The recent news, that Yahoo’s CEO has ended telecommuting has started up a firestorm of fresh debate and exposed the coals of long smoldering arguments on the subject.  According to the articles, all telecommuting is ending. From the customer service rep, who works full time from home, to the engineer who works from home one day a week so he can save on that hundred mile commute.

 

The reasons CEO Mayer gives should sound familiar to agilists everywhere:

“Some of the best decisions and insights come from hallway and cafeteria discussions, meeting new people, and impromptu team meetings. “

 

Sounds almost like Mrs. Mayer was reading out of the Agile Manifesto when she wrote her memo.

“The most efficient and effective method of  conveying information to and within a development  team is face-to-face conversation.”

 

Business people and developers must work together daily throughout the project.”

 

I’ve worked on both remote and local teams and I can’t argue with Mrs. Mayer’s general logic one bit. There is nothing that beats face to face conversation. All the best that technology can offer still only scratches the surface of replicating that face to face experience.

 

And yet I find myself agreeing with those that are up in arms about this policy.

 

1: Are we in prison? First and foremost it is a mandatory policy, no or very few exceptions will be given. This reminds me of the agile principle that sits right between the two Mrs. Mayer seems to be playing from.

“Build projects around motivated individuals. Give them the environment and support they need, and trust them to get the job done.”

 

Give them the tools and the trust to get the job done. Yahoo’s move isn’t giving people the tools and trust. Instead its making a mandate that covers all teams, all projects, all people, all locations. Even universities and public K-12 education have realized that some students will thrive better with virtual learning, than with face to face. You don’t motivate teams by locking them in a room and feeding them pizza. At the end of the day, the room is still locked.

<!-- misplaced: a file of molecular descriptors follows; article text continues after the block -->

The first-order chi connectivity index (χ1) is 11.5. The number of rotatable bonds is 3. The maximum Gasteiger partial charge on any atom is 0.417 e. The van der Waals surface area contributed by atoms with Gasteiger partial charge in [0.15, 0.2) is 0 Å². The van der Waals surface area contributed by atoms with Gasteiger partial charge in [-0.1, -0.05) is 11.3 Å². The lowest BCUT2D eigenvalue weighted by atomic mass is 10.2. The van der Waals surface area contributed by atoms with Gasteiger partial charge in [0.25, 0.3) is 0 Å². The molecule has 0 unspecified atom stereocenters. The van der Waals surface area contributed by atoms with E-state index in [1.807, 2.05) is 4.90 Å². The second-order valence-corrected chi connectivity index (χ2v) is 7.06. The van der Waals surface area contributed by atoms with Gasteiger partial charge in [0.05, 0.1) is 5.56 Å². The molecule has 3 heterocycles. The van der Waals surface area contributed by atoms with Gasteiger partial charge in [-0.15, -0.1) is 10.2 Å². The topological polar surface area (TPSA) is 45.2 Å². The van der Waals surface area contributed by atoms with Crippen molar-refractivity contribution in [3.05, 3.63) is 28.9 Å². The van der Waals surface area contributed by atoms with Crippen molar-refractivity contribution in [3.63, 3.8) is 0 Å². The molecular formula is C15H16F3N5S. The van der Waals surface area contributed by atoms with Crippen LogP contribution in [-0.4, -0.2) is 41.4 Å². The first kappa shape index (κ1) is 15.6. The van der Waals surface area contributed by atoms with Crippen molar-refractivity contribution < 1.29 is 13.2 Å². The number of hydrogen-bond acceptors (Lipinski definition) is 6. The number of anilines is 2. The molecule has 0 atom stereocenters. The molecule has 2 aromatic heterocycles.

2: Everyone must work in the office, which office? In the Yahoo memo Mayer says ” From Sunnyvale to Santa Monica, Bangalore to Beijing…” Well let’s see here. Say I work in Customer Support and I live in Santa Monica. The head of Customer Support and the largest team are in Bangalore, in fact there are no other CS folks in Santa Monica. Does this mean I have to move to Bangalore? My job is very internally focused on Customer Support. Sure, there are advantages to being able to go to lunch with HR. At the end of the day though, I still am not seeing my team face to face.

 

We live in a global society now. With projects often having dozens if not hundreds of people involved, it is nearly impossible for everyone on the project to be co-located. Someone is always going to be working remote. What’s the difference between the remote engineer sitting in a sales office in Des Moines and a remote engineer sitting in his home office in Windsor Heights (a suburb of Des Moines)? In High Tech, it has become increasingly common for test organizations to be located in India or China. Is Yahoo going to relocate all these people to Sunnyvale so that they can be next to the engineers making the product they test?

 

3: Get the right people on the bus: I reviewed Jim Collins book, Good to Great, back in November of 2011. Mr. Collins makes a very compelling argument for getting the right people on your team, instead of getting the right skills on your team. The same concepts hold true in military special forces, where a team trains together long term and learns the skills they need for a new mission together, instead of bringing a new person in.

 

Say you find the most brilliant engineer for your project. Not only does she have all the skills you need, she fits great with your company culture and the team. You know she’d be a great asset. Only your offices are in San Francisco and New York. The engineer is in North Carolina and can’t move because she takes care of her ailing mother. Do you pass up on the engineer who gets a perfect 10 and instead hire the local engineer who gets a 6, just because he’s local?

 

 

Working co-located is great! – Don’t get me wrong. When I’ve had the luck of working with a team, all in one place, the effects are awesome. The issue here is like an army handing out size ten boots for everyone, because that’s the most common boot size needed. What happens to the guy who wears size 13, or the woman in the size 4s?

 

You do what is right for the team. You remember that your teams are not the entire company. You remember that one size never fits all.

 

Oh! – In small defense to Mrs. Mayer. For all of you remote workers who don’t want to use a webcam in your meetings?

 

Get over it. Working remote doesn’t mean you get to come to work in your pajamas. It means you have to work 200% harder to connect with your other co-workers. Video chat is here, it is real, it is now. Use it, or get your butt into the office.

 

One size won’t fit the Gorilla and it won’t fit your employees either. 

 

Hogarth and the Gorilla Talker